The initial results were promising, with accuracy between 93.8 and 95 percent depending on the test. As Reddit users noted, though, the study only looked at 25 subjects — that’s not a huge sample to draw from. More work would be necessary to ensure the AI works reliably in flagging at-risk patients, and the team acknowledges there should be “further validation.” This also assumes patients would be comfortable knowing machines were studying their eye movements — those in the study were, but others might bristle at the thought.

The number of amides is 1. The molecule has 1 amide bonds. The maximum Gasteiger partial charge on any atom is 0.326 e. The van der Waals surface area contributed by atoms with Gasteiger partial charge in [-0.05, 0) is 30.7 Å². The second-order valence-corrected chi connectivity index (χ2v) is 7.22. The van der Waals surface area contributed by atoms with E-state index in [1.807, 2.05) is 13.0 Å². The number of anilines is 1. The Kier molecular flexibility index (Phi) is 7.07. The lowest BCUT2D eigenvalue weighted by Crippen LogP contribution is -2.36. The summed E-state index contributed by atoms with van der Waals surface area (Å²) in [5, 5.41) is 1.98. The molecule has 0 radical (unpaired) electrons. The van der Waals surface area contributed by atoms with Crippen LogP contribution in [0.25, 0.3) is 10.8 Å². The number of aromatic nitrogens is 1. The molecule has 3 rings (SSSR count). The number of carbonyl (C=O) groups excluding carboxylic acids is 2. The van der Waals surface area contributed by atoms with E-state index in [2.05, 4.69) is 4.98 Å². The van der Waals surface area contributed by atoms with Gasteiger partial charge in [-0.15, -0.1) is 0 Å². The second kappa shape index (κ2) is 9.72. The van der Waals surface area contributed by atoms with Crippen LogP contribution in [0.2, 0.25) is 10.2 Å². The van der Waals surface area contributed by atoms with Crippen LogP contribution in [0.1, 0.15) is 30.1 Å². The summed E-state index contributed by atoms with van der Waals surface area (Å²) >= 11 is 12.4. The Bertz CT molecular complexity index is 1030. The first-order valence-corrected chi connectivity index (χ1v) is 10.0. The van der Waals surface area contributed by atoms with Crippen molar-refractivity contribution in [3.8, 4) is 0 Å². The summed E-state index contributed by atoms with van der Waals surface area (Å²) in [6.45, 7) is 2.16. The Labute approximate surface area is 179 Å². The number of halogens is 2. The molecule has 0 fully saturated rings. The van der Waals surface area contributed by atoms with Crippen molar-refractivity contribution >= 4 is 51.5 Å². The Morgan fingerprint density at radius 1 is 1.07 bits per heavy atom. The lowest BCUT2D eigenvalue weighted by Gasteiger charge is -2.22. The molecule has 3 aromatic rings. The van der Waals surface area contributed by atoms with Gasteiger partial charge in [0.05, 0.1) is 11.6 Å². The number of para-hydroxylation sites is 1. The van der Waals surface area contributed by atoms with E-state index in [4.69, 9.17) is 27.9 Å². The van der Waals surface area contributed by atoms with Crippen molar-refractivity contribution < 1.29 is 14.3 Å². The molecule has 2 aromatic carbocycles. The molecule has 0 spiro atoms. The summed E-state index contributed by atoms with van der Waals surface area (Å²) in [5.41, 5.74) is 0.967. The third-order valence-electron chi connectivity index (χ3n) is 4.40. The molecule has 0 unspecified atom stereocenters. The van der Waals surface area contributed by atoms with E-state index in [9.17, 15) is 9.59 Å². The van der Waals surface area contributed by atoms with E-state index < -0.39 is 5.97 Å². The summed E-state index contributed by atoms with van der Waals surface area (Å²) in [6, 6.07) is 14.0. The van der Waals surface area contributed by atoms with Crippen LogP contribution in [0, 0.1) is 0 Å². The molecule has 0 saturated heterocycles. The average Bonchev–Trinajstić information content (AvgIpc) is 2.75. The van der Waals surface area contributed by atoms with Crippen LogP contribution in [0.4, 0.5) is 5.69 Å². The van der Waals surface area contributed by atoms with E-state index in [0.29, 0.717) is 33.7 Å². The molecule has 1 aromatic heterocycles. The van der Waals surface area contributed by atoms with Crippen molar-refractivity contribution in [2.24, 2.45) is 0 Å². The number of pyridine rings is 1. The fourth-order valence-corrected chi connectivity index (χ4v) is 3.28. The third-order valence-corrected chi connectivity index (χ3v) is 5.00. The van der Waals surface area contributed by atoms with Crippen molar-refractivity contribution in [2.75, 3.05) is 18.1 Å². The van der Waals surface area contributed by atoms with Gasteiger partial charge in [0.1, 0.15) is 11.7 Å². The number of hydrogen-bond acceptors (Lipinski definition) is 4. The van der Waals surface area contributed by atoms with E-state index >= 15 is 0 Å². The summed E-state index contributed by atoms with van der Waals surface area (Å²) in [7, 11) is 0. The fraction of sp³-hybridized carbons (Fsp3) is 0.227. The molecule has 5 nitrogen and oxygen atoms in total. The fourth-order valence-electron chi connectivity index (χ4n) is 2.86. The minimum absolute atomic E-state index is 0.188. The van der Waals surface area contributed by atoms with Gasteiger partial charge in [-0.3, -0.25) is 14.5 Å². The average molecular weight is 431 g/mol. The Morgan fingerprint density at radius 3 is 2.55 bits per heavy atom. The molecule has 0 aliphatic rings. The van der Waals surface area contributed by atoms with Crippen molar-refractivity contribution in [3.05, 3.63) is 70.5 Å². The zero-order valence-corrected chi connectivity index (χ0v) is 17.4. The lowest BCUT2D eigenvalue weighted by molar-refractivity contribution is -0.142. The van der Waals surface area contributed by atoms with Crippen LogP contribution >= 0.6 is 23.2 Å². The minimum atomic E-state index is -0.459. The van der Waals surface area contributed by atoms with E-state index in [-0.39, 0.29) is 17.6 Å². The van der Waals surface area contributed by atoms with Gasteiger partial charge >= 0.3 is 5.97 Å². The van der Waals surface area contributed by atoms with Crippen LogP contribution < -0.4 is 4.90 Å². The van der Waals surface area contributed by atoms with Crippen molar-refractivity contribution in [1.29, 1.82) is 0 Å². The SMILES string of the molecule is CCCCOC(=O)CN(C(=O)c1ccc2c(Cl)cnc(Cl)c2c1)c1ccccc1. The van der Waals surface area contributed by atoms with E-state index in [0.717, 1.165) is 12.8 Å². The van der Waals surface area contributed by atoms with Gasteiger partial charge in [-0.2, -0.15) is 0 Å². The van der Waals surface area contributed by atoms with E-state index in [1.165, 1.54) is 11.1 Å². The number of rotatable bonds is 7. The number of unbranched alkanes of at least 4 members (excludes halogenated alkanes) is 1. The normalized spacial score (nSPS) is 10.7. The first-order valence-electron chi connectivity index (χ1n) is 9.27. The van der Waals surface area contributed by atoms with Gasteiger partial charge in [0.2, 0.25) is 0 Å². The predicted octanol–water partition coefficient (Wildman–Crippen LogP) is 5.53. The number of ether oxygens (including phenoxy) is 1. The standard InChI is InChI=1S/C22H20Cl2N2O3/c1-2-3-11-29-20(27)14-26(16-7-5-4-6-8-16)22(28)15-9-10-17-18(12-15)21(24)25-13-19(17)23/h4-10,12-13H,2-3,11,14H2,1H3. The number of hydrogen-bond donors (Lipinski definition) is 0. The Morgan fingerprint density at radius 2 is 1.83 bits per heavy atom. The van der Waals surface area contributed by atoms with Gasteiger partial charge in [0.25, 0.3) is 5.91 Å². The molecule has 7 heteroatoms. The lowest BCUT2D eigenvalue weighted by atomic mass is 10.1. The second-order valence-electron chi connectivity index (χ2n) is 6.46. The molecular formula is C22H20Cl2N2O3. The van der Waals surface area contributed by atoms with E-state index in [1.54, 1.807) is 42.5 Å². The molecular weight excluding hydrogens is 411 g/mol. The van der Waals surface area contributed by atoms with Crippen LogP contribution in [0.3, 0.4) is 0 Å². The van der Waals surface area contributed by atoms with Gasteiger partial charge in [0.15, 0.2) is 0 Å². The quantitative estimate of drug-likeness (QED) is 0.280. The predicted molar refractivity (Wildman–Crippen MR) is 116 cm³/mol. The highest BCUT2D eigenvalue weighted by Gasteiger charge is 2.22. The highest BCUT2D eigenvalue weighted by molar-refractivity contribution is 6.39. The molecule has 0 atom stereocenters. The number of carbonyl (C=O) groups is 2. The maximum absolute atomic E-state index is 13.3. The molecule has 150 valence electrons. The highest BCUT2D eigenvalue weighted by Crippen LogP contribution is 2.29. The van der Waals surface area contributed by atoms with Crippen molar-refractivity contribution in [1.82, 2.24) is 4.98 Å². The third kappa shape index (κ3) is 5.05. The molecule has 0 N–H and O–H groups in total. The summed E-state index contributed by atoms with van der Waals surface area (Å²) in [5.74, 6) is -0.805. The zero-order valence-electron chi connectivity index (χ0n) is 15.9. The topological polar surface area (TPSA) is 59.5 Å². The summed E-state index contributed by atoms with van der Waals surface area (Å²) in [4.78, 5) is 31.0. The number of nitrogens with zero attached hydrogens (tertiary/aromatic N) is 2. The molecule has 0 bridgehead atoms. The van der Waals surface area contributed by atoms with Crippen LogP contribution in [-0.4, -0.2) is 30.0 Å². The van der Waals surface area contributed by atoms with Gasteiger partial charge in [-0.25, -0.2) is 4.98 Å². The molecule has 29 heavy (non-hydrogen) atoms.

If the accuracy translates well to larger studies, though, the AI could prove extremely helpful for the healthcare industry. Patients could recover at home while sharing their mental health, and psychotherapists would only have to focus on those patients with warning signs. In other words, the technology could improve the availability and quality of help for those that need it the most.